On 10 September 2020, WTAN issued a statement regarding the re-election of Watson at the 29 April 2020 AGM. Although the board had advised that Watson was due to retire in 2021, 21% of votes were cast against this resolution on the basis that he was deemed to be non-independent due to his length of service. The board explained that it considered it inappropriate that both Watson and chairman Henderson stepped down at the same time, along with Richard Oldfield who also retired at the 2020 AGM and was chairman of the renumeration and nomination committee.

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Frankfurt +49 (0)69 78 8076 960

Schumannstrasse 34b

60325 Frankfurt

Germany

London +44 (0)20 3077 5700

280 High Holborn

London, WC1V 7EE

United Kingdom

New York +1 646 653 7026

1185 Avenue of the Americas

3rd Floor, New York, NY 10036

United States of America

Sydney +61 (0)2 8249 8342

Level 4, Office 1205

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NSW 2000, Australia

General disclaimer and copyright

This report has been commissioned by Witan Investment Trust and prepared and issued by Edison, in consideration of a fee payable by Witan Investment Trust. Edison Investment Research standard fees are £49,500 pa for the production and broad dissemination of a detailed note (Outlook) following by regular (typically quarterly) update notes. Fees are paid upfront in cash without recourse. Edison may seek additional fees for the provision of roadshows and related IR services for the client but does not get remunerated for any investment banking services. We never take payment in stock, options or warrants for any of our services.

Accuracy of content: All information used in the publication of this report has been compiled from publicly available sources that are believed to be reliable, however we do not guarantee the accuracy or completeness of this report and have not sought for this information to be independently verified. Opinions contained in this report represent those of the research department of Edison at the time of publication. Forward-looking information or statements in this report contain information that is based on assumptions, forecasts of future results, estimates of amounts not yet determinable, and therefore involve known and unknown risks, uncertainties and other factors which may cause the actual results, performance or achievements of their subject matter to be materially different from current expectations.

Exclusion of Liability: To the fullest extent allowed by law, Edison shall not be liable for any direct, indirect or consequential losses, loss of profits, damages, costs or expenses incurred or suffered by you arising out or in connection with the access to, use of or reliance on any information contained on this note.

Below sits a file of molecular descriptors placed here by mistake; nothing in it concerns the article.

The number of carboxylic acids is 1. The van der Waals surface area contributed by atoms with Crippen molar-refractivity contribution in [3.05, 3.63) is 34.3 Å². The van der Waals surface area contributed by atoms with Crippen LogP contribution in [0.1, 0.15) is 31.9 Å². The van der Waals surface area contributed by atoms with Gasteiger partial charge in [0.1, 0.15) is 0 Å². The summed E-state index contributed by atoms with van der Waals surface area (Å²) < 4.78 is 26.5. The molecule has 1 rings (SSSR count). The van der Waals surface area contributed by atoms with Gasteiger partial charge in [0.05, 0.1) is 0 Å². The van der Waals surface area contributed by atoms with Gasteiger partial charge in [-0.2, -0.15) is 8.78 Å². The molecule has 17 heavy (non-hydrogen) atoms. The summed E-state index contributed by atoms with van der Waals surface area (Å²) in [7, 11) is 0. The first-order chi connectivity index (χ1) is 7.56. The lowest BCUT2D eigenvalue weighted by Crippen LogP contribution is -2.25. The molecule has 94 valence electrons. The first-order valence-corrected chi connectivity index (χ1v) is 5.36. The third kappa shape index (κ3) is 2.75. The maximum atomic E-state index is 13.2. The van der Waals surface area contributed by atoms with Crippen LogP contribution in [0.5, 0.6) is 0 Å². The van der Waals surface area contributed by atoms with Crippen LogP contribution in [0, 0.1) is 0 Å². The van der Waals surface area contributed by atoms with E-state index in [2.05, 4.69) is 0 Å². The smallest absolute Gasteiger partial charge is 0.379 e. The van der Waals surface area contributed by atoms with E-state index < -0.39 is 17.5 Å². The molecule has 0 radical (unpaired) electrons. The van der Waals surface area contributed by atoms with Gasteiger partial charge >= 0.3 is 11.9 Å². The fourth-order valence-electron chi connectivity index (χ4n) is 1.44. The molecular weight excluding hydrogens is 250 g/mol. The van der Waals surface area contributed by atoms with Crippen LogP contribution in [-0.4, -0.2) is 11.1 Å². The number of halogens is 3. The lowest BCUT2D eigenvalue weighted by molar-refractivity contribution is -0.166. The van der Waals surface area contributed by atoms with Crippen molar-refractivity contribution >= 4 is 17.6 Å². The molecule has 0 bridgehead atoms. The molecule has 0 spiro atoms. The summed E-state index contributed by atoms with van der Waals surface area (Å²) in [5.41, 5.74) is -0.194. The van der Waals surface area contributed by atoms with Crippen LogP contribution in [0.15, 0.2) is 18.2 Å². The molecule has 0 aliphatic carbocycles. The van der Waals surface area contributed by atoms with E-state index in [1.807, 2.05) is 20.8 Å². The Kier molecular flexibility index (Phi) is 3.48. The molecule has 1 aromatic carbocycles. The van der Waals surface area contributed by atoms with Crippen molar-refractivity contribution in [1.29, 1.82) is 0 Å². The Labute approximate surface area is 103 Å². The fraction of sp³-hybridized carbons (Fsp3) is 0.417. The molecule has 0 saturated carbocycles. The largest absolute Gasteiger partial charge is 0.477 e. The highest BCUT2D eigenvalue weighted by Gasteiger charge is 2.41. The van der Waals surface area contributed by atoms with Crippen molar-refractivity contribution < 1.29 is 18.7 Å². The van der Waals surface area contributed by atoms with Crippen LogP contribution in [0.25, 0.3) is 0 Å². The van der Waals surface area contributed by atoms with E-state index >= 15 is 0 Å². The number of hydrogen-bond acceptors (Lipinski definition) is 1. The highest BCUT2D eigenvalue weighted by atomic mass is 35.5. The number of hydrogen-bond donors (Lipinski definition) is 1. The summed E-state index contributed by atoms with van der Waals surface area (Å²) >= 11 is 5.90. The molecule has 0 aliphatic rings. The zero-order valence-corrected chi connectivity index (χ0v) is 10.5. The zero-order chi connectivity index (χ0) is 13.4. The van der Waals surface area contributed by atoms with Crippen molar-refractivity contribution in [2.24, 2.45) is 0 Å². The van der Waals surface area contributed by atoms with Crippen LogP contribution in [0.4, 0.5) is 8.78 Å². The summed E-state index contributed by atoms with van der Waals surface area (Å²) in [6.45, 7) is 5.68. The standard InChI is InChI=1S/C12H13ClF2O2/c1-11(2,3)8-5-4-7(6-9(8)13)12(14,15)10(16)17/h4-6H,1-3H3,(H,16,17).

No personalised advice: The information that we provide should not be construed in any manner whatsoever as, personalised advice. Also, the information provided by us should not be construed by any subscriber or prospective subscriber as Edison’s solicitation to effect, or attempt to effect, any transaction in a security. The securities described in the report may not be eligible for sale in all jurisdictions or to certain categories of investors.

Investment in securities mentioned: Edison has a restrictive policy relating to personal dealing and conflicts of interest. Edison Group does not conduct any investment business and, accordingly, does not itself hold any positions in the securities mentioned in this report. However, the respective directors, officers, employees and contractors of Edison may have a position in any or related securities mentioned in this report, subject to Edison's policies on personal dealing and conflicts of interest.

Copyright: Copyright 2020 Edison Investment Research Limited (Edison).

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Edison Investment Research Pty Ltd (Edison AU) is the Australian subsidiary of Edison. Edison AU is a Corporate Authorised Representative (1252501) of Crown Wealth Group Pty Ltd who holds an Australian Financial Services Licence (Number: 494274). This research is issued in Australia by Edison AU and any access to it, is intended only for "wholesale clients" within the meaning of the Corporations Act 2001 of Australia. Any advice given by Edison AU is general advice only and does not take into account your personal circumstances, needs or objectives. You should, before acting on this advice, consider the appropriateness of the advice, having regard to your objectives, financial situation and needs. If our advice relates to the acquisition, or possible acquisition, of a particular financial product you should read any relevant Product Disclosure Statement or like instrument.

New Zealand